Mental health investment in Medway – assurances were sought that the mental health needs of Medway residents would be met, that the proposals would be delivered, and a consistent service provided. The lack of detail in the report about when projects would be delivered was also criticised and reference was made to the history of mental health services moving out of Medway, generating a lack of trust in some cases. How long the new system would take to be embedded was also queried and an assurance was sought that the proposals would satisfy demand in Medway.


Members were advised that the new investment would allow patient pathways to be enhanced and there would also be other improvements such as a new crisis house in Medway.  There had already been additional investment in psychiatry services in the Emergency Department and additional funding for 1 year for the Sunlight Centre and a safe haven in the Emergency Department from August. There was also a wider mental health transformation programme for Kent and Medway.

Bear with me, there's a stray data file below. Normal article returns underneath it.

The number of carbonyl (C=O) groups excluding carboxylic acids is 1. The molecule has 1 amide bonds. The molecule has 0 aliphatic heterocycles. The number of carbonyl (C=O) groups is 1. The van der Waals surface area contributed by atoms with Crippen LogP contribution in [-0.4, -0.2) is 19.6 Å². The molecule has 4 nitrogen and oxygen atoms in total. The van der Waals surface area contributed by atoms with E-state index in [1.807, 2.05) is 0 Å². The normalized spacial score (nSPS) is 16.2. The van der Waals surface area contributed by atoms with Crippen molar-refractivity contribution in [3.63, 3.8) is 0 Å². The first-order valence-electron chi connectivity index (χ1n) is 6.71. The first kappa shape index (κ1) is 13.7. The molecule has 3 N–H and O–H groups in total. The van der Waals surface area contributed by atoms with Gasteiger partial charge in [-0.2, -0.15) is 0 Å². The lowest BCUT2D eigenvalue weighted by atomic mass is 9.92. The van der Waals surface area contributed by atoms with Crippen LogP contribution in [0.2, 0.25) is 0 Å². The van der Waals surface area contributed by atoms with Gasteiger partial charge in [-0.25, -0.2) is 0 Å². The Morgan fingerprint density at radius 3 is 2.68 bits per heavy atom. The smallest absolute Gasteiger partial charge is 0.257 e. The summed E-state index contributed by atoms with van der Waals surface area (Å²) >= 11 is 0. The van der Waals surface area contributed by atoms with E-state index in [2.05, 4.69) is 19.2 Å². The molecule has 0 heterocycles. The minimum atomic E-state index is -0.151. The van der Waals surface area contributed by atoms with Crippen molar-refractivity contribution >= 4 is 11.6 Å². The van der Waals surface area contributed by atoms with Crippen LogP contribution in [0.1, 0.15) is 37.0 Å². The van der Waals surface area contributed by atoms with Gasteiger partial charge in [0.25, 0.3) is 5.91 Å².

Members were assured that the future proposals were tangible and had timelines attached to them. The report mainly focused on consultation on the places of safety proposals and included some other service improvements. There had been no intention to mislead about deadlines. 


·      Crisis houses - Members were advised that a crisis house was being procured in Medway, with the possibility of three more within Kent and Medway, for use by the Medway population No locations had been identified for the latter but if a suitable site was found in Medway, then one would be located there.


In response to a query about what model would be used and the length of the contracts, it was clarified that crisis houses were improvements to the system but were not part of the S136 pathway proposals. The model selected was delivered by the voluntary sector with KMPT gatekeeping access and in reaching as an when needed. It would be a maximum of a 7-night stay with close working with the mental health provider. Two four bedded crisis houses were being procured with a 3-year contract and a five bedded 1-year contract. A philanthropist had offered to buy a property in Kent or Medway and give this to the voluntary sector to operate as an additional crisis house.